A View From The Handbasket

Sunday, September 17, 2006
Film fest
Posted by neros_fiddle at 1:59 PM
I don't make it to the theater much, and am far too disorganized to watch movies as they are released on DVD. So, by the time I see things, no one wants to talk about them any more. Well, too bad. Today, Nero's Fiddle reviews the movies of several months ago.

Crash -- This looks great and boasts some fine performances by the likes of Matt Dillon and the always-impressive Don Cheadle. Unfortunately, all that is in service of a script that reads like a tenth-generation Xerox of Magnolia (which itself was second-hand Robert Altman). Featuring an ensemble cast "connected" in the most hackneyed and belief-beggaring ways imaginable, we are asked to constantly be surprised by the "unexpected" ways these characters behave. After the opening, in which Ludacris complains about being treated as a criminal by whites and then commits a carjacking, we are pummeled senseless by more of the same. Racist people aren't totally evil! Good people can do bad things! Stereotypes are sometimes right! And sometimes wrong! Wow! Crash is a film that shallow people think is deep, which might explain its Best Picture win.

Good Night And Good Luck -- I have to give George Clooney credit for pursuing an artistic vision at the expense of commercial appeal. This black-and-white movie consists almost entirely of pasty white guys smoking and talking. And it's riveting. David Strathairn spookily channels Ed Murrow, while Joseph McCarthy plays himself and ridiculously overacts the part. The filmmakers are guilty of some oversimplification here, making the Murrow/McCarthy feud appear to exist in something of a vacuum, which is perhaps inevitable in reducing such tales to 90 minutes. But the importance of the events depicted can hardly be overstated, which makes the impact of this understated film all the greater.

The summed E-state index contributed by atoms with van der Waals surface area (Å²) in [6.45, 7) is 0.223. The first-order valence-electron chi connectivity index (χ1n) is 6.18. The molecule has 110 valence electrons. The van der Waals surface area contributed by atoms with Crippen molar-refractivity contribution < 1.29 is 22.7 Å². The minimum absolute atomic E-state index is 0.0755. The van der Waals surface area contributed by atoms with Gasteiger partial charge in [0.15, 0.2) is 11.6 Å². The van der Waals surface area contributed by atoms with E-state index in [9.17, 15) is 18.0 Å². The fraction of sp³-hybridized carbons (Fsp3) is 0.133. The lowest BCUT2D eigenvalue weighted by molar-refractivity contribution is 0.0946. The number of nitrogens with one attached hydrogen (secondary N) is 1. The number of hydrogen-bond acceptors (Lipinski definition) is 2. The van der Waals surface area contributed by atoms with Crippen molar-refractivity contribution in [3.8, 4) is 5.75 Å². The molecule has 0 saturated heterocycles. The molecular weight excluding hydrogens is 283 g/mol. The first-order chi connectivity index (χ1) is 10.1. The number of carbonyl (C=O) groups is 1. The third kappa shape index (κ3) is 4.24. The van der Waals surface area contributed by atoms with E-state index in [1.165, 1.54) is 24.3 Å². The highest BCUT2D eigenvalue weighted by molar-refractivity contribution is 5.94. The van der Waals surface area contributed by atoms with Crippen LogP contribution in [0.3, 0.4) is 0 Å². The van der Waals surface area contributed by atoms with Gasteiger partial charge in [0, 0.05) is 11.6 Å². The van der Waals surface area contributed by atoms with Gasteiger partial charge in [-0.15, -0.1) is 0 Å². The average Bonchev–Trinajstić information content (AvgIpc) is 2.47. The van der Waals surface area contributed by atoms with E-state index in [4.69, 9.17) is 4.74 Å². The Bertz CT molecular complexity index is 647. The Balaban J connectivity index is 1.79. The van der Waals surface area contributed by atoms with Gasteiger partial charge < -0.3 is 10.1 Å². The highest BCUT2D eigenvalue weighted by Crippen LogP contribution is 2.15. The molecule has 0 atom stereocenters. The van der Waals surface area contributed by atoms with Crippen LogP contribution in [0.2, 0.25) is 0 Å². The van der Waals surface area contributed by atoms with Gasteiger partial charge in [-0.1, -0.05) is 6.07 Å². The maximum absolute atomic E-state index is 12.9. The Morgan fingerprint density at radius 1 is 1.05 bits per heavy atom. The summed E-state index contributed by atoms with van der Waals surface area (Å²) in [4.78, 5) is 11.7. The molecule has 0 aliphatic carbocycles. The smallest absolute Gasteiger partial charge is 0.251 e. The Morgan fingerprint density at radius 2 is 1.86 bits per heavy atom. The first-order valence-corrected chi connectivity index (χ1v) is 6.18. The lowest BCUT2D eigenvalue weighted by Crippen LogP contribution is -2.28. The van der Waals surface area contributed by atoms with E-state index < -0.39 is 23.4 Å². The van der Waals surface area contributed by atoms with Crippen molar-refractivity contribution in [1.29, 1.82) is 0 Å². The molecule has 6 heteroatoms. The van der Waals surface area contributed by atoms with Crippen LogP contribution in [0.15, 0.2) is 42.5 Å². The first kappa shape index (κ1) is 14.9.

V For Vendetta -- I have not read Alan Moore's graphic novel, so I cannot accurately judge Moore's complaints about the movie. Moore's beef, in a nutshell, is that his work was specifcally about England, fascism, and anarchy -- and if the Wachowski brothers wanted to make an allegory about America, neo-conservatism and liberalism, they should have made up their own characters and situations with which to tell it. Moore accuses the filmmakers of cowardice in using his work as cover to attack the US government. While he may have a point, the movie is still a hugely entertaining and gripping one on its own merits. Hugo Weaving gives a memorable performance from behind a Guy Fawkes mask, which ought to be an awardable achievement.

The Hitchhiker's Guide To The Galaxy -- This adaptation gets some things right -- the deisgn (and emphasis on practical vs. CGI effects) is excellent, particularly the inspired Marvin costume, and Bill Nighy is a delight as Slartibartfast. Sadly, it gets more things wrong. Sam Rockwell seems to be under the impression that he was hired to do a half-assed Bush impersonation, portraying Zaphod as a drawling semi-coherent dimwit instead of a jerk whose narcissism overwhelms his brilliance. Its worst offense, though, is treating Douglas Adams' words as secondary. Lines are mumbled and rushed through instead of delivered. Memorable monologues are edited into pale shadows. Gags are started and then abandoned. In all its previous and varied incarnations, Hitchhiker's great strength was Adams' inspired wordplay. For some reason, the makers of this great-looking film decided to go in a different direction, and made a curiously pointless movie.

Stay tuned! I'll soon be analyzing the 2004 elections.

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